Climate change: the hope of the United States to play a catalytic role

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The climate summit organized Thursday and Friday by the White House, bringing together 40 of the most polluting countries, can not be a raid to give a good conscience. Since the Paris Agreement of 2015, the planet has been on a worrying trajectory. CO2 emissions continue to increase at the risk of producing irreversible effects.

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Joe Biden’s ambition is clear: he wants to keep an election promise and make the United States a power once again capable of exerting global influence. In this sense, his climate initiative is one of the most significant acts of his young presidency. The exercise remains perilous. States around the world are focused on reviving their economies hit by the pandemic. Joe Biden himself must restore the image of his country tarnished by the disastrous anti-climate policy of his predecessor, Donald Trump. He is actively working on it.

Also read: Biden beats reminder of global climate mobilization, will he be heard?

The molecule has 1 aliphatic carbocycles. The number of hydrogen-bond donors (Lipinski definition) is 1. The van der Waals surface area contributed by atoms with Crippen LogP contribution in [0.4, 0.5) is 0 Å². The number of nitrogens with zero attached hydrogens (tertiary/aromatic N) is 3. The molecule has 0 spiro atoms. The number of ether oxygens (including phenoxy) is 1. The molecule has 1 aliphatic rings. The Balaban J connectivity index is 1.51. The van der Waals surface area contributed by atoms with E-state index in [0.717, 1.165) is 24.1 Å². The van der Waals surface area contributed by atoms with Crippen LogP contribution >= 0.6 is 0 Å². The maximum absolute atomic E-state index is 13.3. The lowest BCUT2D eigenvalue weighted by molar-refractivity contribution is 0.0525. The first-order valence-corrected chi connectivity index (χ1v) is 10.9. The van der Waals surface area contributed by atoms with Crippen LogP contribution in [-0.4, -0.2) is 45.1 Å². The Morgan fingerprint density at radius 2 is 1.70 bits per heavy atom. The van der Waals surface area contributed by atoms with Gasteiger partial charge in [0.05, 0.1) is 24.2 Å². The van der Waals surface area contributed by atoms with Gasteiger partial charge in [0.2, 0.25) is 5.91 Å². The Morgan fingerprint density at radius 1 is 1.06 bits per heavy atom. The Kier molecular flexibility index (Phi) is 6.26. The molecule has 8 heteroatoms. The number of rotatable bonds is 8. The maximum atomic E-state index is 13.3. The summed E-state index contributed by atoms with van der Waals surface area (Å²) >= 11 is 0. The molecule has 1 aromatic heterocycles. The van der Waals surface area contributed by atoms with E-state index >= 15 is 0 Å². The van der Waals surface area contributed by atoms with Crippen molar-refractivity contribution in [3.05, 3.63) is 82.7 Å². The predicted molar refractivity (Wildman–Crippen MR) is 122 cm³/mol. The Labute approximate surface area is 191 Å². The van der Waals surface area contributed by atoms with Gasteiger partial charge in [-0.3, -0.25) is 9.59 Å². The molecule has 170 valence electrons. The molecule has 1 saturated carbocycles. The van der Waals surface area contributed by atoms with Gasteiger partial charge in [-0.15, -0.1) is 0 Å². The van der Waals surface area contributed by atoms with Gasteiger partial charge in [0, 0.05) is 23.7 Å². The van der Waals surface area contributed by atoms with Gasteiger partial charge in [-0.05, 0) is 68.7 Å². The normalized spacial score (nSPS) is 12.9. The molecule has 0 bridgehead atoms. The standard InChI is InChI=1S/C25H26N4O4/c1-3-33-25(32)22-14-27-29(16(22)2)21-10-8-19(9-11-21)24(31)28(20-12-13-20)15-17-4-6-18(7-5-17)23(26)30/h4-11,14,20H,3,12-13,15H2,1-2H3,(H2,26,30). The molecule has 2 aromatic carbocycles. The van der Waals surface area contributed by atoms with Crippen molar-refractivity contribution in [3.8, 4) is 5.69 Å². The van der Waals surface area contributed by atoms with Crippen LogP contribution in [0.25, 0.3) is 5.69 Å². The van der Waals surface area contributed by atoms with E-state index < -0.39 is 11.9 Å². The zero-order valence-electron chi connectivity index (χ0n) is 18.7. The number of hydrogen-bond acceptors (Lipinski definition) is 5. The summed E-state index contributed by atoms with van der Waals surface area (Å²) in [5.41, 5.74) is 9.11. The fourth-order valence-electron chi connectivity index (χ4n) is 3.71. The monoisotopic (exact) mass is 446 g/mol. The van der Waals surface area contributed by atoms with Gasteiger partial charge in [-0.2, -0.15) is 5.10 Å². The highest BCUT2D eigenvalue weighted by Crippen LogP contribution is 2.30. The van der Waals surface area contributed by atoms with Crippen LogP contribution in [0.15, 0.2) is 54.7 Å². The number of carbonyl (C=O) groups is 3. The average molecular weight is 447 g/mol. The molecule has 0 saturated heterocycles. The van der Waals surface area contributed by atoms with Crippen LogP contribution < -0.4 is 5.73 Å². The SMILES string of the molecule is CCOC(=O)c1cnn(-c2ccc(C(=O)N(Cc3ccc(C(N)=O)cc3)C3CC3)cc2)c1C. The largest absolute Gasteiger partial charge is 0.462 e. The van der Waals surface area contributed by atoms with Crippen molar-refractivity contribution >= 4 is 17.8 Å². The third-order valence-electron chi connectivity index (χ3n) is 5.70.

He replaced competent people at the National Environmental Protection Agency. He presented an infrastructure investment plan that gives pride of place to renewable energies. He halted construction of a pipeline supposed to transport oil from the Canadian tar sands to the United States. For Europeans, it is a relief to see an ally come to their senses and re-enter the Paris Agreement.

The second largest polluter behind China, the United States can act as a catalyst for global mobilization. This is what Barack Obama had achieved in 2014-2015. Faced with the bitter failure of the COP in Copenhagen in 2009, he had learned lessons. There was a need for a credible national plan to reduce greenhouse gases and upstream negotiations with China. The cooperation of Obama and Xi in 2014 had changed the dynamics of the COP in Paris and made it possible to overcome the strong reluctance of countries like India. Today, John Kerry, the US special envoy for the climate, repeats the exercise. With his Chinese counterpart, he undertakes to cooperate.

Obstacle course

But there are plenty of obstacles. Nothing says that in 2025 the occupant of the Oval Office will not dismantle the climate policy of the current president. This uncertainty in the face of long-term commitments is harmful. The new cooperation with Beijing is to be welcomed, but it is very fragile in view of the growing animosity that characterizes the Sino-American relationship.

Domestically, the Democrat will have to set ambitious but realistic goals. At the end of the week, he should announce a 50% reduction in CO2 emissions for the United States by 2030. In Congress, however, he will have to face a tough opponent: the powerful oil and gas lobby.